Hawaii takes cautious approach in wake of UA Ch. 11


HONOLULU -- It's unlikely Hawaii will see any immediate changes from United's bankruptcy filing, but the visitor industry will watch closely for possible reductions to flights to the islands.

"It's very difficult to know at this point what, if any, impact it's going to have on Hawaii," said David Preece, vice president for North America at the Hawaii Visitors & Convention Bureau.

"The only consolation that we have is that in the aftermath of 9/11, [United] worked very hard to maintain its routes to Hawaii because the relative yield was strong compared with other routes."

Preece said the visitor industry hopes that if significant changes do occur, United will decide the Hawaii routes are worth keeping.

If not, "hopefully other carriers serving Hawaii would be able to pick up the slack," said Murray Towill, president of the Hawaii Hotel Association.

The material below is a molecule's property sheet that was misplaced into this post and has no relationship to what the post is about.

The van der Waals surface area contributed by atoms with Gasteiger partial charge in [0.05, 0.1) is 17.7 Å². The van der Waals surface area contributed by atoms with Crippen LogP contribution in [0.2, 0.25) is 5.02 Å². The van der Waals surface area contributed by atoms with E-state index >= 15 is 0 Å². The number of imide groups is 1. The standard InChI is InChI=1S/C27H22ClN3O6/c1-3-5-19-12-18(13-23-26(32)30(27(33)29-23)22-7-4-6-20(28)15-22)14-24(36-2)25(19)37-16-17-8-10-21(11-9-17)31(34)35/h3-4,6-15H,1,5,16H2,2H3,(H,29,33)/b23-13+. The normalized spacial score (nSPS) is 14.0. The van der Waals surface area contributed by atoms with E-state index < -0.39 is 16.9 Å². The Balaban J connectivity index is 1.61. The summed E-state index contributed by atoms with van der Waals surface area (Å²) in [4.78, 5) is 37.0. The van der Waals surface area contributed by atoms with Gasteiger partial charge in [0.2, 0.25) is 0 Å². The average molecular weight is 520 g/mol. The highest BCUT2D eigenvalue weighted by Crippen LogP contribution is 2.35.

"We're all going to keep an eye out," he said.

United is Hawaii's largest U.S. carrier. Because it controls about 20% of the market, any cuts could have a devastating effect on the state's $10 billion tourism industry.

Whether United will move ahead with its scheduled increase in nonstop flights between Denver and Honolulu is not clear.

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